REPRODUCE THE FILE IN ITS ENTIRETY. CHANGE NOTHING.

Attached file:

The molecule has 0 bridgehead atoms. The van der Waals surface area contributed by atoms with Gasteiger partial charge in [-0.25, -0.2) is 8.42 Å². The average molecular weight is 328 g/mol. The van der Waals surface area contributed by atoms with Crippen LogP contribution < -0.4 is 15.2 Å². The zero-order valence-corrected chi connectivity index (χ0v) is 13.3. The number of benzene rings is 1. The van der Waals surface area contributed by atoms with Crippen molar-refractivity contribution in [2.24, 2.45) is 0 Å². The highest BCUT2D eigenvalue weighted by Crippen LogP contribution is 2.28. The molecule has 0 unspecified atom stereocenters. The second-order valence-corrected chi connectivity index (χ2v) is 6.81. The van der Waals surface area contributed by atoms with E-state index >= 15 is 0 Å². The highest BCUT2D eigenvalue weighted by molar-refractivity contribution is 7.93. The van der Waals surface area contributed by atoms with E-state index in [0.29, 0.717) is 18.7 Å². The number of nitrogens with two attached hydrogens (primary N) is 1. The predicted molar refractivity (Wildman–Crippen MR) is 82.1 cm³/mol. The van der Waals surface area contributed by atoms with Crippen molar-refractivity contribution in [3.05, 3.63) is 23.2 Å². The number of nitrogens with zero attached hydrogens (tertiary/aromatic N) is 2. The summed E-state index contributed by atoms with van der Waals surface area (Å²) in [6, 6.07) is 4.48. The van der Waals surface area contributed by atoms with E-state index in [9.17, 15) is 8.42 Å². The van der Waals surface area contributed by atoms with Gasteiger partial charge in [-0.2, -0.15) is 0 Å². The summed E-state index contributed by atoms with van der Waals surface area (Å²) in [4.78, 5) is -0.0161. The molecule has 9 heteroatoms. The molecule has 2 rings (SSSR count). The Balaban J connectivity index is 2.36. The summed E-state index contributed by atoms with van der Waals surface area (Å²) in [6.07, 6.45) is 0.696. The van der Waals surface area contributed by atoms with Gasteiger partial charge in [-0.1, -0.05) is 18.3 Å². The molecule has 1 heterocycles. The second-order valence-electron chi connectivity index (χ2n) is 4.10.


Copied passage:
The molecule has 0 bridgehead atoms. The van der Waals surface area contributed by atoms with Gasteiger partial charge in [-0.25, -0.2) is 8.42 Å². The average molecular weight is 328 g/mol. The van der Waals surface area contributed by atoms with Crippen LogP contribution < -0.4 is 15.2 Å². The zero-order valence-corrected chi connectivity index (χ0v) is 13.3. The number of benzene rings is 1. The van der Waals surface area contributed by atoms with Crippen molar-refractivity contribution in [2.24, 2.45) is 0 Å². The highest BCUT2D eigenvalue weighted by Crippen LogP contribution is 2.28. The molecule has 0 unspecified atom stereocenters. The second-order valence-corrected chi connectivity index (χ2v) is 6.81. The van der Waals surface area contributed by atoms with E-state index >= 15 is 0 Å². The highest BCUT2D eigenvalue weighted by molar-refractivity contribution is 7.93. The van der Waals surface area contributed by atoms with E-state index in [0.29, 0.717) is 18.7 Å². The number of nitrogens with two attached hydrogens (primary N) is 1. The predicted molar refractivity (Wildman–Crippen MR) is 82.1 cm³/mol. The van der Waals surface area contributed by atoms with Crippen molar-refractivity contribution in [3.05, 3.63) is 23.2 Å². The number of nitrogens with zero attached hydrogens (tertiary/aromatic N) is 2. The summed E-state index contributed by atoms with van der Waals surface area (Å²) in [6, 6.07) is 4.48. The van der Waals surface area contributed by atoms with E-state index in [9.17, 15) is 8.42 Å². The van der Waals surface area contributed by atoms with Gasteiger partial charge in [-0.2, -0.15) is 0 Å². The summed E-state index contributed by atoms with van der Waals surface area (Å²) in [4.78, 5) is -0.0161. The molecule has 9 heteroatoms. The molecule has 2 rings (SSSR count). The Balaban J connectivity index is 2.36. The summed E-state index contributed by atoms with van der Waals surface area (Å²) in [6.07, 6.45) is 0.696. The van der Waals surface area contributed by atoms with Gasteiger partial charge in [-0.1, -0.05) is 18.3 Å². The molecule has 1 heterocycles. The second-order valence-electron chi connectivity index (χ2n) is 4.10.